Taiwan President Tsai Ing-wen says she will run for re-election as the island's leader in 2020, despite her flagging popularity and growing hostility from Beijing.
Tsai revealed her plans Tuesday in an exclusive interview with CNN's Matt Rivers while aboard her presidential plane, saying she wanted to "complete" her vision for Taiwan.
"It's natural that any sitting president wants to do more for the country and wants to finish things on his or her agenda," Tsai said.
Tsai was the first woman to be elected leader of the self-governed democratic island in 2016, sweeping to power amid promises to overhaul the economy and lessen Taiwan's reliance on mainland China.
But two years later, her Democratic Progressive Party (DPP) suffered bruising losses during local elections in 2018, prompting her to resign as chairwoman of the party. Across the island, her party lost by almost 10% of the vote.
Since then, she has faced calls from senior members of her own party to not seek re-election. But despite the criticism, Tsai told CNN she is "confident" in her ability to win.
"This is something I have prepared for," said Tsai. "It's again another challenge. Being president, you're not short of challenges. At good times you have challenges of one sort, and in bad times you have challenges of another sort."
Strained relations with Beijing
Despite being self-governed since the end of China's civil war in 1949, Beijing still views Taiwan as a renegade province and part of the People's Republic of China.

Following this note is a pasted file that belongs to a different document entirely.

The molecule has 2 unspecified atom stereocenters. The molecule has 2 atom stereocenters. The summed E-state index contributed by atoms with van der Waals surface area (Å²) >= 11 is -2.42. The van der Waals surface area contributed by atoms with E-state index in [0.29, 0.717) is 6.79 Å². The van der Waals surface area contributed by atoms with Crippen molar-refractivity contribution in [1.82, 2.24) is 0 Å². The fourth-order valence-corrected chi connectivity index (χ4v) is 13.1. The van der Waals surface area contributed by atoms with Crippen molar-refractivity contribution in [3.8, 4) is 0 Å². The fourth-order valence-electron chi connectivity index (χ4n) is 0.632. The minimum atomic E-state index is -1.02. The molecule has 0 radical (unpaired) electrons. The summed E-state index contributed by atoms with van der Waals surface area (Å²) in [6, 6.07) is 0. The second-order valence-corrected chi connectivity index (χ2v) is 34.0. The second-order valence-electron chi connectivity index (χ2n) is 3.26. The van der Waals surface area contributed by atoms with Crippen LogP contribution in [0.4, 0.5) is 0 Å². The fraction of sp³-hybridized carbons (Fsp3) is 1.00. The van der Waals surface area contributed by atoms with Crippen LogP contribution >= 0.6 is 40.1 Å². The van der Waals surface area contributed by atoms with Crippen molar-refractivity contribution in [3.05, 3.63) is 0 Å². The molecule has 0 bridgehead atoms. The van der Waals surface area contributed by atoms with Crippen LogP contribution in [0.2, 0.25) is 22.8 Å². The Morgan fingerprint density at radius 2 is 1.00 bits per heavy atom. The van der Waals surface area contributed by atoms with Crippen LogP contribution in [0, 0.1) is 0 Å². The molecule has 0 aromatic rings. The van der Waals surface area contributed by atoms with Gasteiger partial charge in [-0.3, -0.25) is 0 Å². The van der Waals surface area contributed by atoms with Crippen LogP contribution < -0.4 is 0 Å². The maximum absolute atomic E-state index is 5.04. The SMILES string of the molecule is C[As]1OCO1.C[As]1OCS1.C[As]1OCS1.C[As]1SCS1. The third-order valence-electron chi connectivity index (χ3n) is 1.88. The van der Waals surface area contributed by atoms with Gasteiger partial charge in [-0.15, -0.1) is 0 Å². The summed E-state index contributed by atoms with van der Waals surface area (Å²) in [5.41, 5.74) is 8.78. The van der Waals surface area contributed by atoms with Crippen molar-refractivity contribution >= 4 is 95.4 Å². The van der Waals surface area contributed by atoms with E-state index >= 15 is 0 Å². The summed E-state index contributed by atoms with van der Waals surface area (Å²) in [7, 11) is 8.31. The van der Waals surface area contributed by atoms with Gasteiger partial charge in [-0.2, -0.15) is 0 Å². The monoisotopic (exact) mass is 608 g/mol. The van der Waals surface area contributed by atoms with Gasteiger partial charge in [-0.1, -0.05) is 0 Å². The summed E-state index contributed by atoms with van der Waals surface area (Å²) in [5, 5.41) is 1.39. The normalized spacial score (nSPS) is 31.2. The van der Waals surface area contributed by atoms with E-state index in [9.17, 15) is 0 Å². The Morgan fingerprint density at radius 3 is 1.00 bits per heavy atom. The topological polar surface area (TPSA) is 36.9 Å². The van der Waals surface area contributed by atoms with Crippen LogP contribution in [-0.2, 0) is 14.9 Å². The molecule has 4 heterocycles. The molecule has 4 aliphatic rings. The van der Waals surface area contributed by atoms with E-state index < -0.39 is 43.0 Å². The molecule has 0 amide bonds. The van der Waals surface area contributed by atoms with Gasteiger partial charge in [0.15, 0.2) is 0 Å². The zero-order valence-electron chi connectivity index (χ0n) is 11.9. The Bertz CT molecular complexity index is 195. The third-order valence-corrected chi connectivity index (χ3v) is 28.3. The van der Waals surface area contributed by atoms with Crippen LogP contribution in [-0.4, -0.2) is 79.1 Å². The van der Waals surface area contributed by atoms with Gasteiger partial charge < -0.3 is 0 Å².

Tsai's predecessor, Ma Ying-jeou, forged close ties with Beijing and even met with Chinese President Xi Jinping in a historic 2015 meeting in Singapore.
But relations turned frosty following the election of Tsai, whose party has historically advocated for self-determination.
The Chinese government, under Xi, has turned up the pressure on Tsai and her administration both economically and politically.
Since 2016, the Chinese military has regularly conducted large-scale military exercises around the island, including sailing the Liaoning aircraft carrier through the Taiwan Strait.
The Taiwan military has responded with anti-invasion drills, including a massive show of force on Taiwan's west coast on January 17.
In a January speech, Xi made a renewed call for Taiwan to rejoin mainland China, telling it to embrace "peaceful reunification" and warning independence was a "dead end."
But in her own New Year's address, Tsai told Beijing to "face the reality of the existence of the Republic of China," the official name for Taiwan.
"Respect the commitment of the 23 million people of Taiwan to freedom and democracy," she said.
Despite the strained ties, Tsai said cross-strait relations weren't a key factor in her party's setback at last year's elections.
Tsai said she blamed her party's bruising defeat on what she calls a difficult reform agenda she has pushed since taking office.
Her efforts to promote pension reform and push for equal rights for the island's LGBT community have become divisive issues in Taiwan, fueling protests across the island.
"You get attacks, you get criticism, the people don't feel the result of the reform so much when you've just started," Tsai said.
Tsai will face a difficult re-election bid and could be forced to fend off challengers both in her own party and the Kuomintang (KMT), the main opposition party that traditionally favors closer relations with mainland China.
Some polls have Tsai down as much as 30% against potential Kuomintang presidential nominee Eric Chu, who she defeated in 2016.
Asked if there was anything she regretted from her first term in office, Tsai said she felt she had spent too little time talking with voters in her first two years in power.
"I spent too much time in managing the government affairs and I spent a lot of time making foreign visits to our diplomatic allies," she said. "Many people thought I was a bit detached from them."